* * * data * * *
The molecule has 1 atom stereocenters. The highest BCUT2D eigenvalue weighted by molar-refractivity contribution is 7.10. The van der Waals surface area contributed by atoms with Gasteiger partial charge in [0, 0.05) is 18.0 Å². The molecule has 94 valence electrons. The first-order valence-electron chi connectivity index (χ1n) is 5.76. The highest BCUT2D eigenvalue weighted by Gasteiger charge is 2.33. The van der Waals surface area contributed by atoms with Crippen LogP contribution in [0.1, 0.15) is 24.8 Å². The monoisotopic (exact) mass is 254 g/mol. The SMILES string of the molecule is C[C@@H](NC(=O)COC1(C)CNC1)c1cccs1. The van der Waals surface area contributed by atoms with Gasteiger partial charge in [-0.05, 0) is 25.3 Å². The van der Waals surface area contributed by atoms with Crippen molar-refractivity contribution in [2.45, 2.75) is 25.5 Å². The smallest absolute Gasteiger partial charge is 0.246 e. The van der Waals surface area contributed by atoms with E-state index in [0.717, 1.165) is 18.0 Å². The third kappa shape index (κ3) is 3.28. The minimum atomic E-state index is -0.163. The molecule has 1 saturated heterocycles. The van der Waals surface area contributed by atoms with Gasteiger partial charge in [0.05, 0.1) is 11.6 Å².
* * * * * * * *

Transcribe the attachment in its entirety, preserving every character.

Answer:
The molecule has 1 atom stereocenters. The highest BCUT2D eigenvalue weighted by molar-refractivity contribution is 7.10. The van der Waals surface area contributed by atoms with Gasteiger partial charge in [0, 0.05) is 18.0 Å². The molecule has 94 valence electrons. The first-order valence-electron chi connectivity index (χ1n) is 5.76. The highest BCUT2D eigenvalue weighted by Gasteiger charge is 2.33. The van der Waals surface area contributed by atoms with Crippen LogP contribution in [0.1, 0.15) is 24.8 Å². The monoisotopic (exact) mass is 254 g/mol. The SMILES string of the molecule is C[C@@H](NC(=O)COC1(C)CNC1)c1cccs1. The van der Waals surface area contributed by atoms with Gasteiger partial charge in [-0.05, 0) is 25.3 Å². The van der Waals surface area contributed by atoms with Crippen molar-refractivity contribution in [2.45, 2.75) is 25.5 Å². The smallest absolute Gasteiger partial charge is 0.246 e. The van der Waals surface area contributed by atoms with E-state index in [0.717, 1.165) is 18.0 Å². The third kappa shape index (κ3) is 3.28. The minimum atomic E-state index is -0.163. The molecule has 1 saturated heterocycles. The van der Waals surface area contributed by atoms with Gasteiger partial charge in [0.05, 0.1) is 11.6 Å².